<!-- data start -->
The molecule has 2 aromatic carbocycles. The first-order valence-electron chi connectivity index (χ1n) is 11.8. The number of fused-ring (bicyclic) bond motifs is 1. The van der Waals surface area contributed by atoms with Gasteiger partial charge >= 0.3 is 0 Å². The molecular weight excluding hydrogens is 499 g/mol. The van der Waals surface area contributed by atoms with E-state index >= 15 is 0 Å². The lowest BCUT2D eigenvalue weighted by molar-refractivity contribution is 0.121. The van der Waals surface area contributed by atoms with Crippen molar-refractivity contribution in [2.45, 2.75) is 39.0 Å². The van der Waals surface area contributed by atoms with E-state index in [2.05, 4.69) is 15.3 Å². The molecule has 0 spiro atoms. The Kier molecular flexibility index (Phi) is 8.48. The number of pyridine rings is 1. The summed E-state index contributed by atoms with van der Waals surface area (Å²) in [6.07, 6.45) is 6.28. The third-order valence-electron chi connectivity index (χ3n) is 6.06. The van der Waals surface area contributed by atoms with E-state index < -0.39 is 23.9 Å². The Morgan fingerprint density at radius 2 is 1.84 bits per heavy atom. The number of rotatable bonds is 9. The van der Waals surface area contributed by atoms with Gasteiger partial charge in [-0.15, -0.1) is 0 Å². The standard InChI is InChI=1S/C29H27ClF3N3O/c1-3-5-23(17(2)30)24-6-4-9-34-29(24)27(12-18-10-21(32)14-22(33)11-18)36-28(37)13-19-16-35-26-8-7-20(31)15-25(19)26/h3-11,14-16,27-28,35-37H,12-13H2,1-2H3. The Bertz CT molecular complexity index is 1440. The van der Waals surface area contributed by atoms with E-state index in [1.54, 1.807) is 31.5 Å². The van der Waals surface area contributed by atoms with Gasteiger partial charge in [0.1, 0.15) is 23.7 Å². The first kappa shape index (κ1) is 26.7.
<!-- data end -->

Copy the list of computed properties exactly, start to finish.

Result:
The molecule has 2 aromatic carbocycles. The first-order valence-electron chi connectivity index (χ1n) is 11.8. The number of fused-ring (bicyclic) bond motifs is 1. The van der Waals surface area contributed by atoms with Gasteiger partial charge >= 0.3 is 0 Å². The molecular weight excluding hydrogens is 499 g/mol. The van der Waals surface area contributed by atoms with E-state index >= 15 is 0 Å². The lowest BCUT2D eigenvalue weighted by molar-refractivity contribution is 0.121. The van der Waals surface area contributed by atoms with Crippen molar-refractivity contribution in [2.45, 2.75) is 39.0 Å². The van der Waals surface area contributed by atoms with E-state index in [2.05, 4.69) is 15.3 Å². The molecule has 0 spiro atoms. The Kier molecular flexibility index (Phi) is 8.48. The number of pyridine rings is 1. The summed E-state index contributed by atoms with van der Waals surface area (Å²) in [6.07, 6.45) is 6.28. The third-order valence-electron chi connectivity index (χ3n) is 6.06. The van der Waals surface area contributed by atoms with E-state index < -0.39 is 23.9 Å². The Morgan fingerprint density at radius 2 is 1.84 bits per heavy atom. The number of rotatable bonds is 9. The van der Waals surface area contributed by atoms with Gasteiger partial charge in [-0.15, -0.1) is 0 Å². The standard InChI is InChI=1S/C29H27ClF3N3O/c1-3-5-23(17(2)30)24-6-4-9-34-29(24)27(12-18-10-21(32)14-22(33)11-18)36-28(37)13-19-16-35-26-8-7-20(31)15-25(19)26/h3-11,14-16,27-28,35-37H,12-13H2,1-2H3. The Bertz CT molecular complexity index is 1440. The van der Waals surface area contributed by atoms with E-state index in [1.54, 1.807) is 31.5 Å². The van der Waals surface area contributed by atoms with Gasteiger partial charge in [0.1, 0.15) is 23.7 Å². The first kappa shape index (κ1) is 26.7.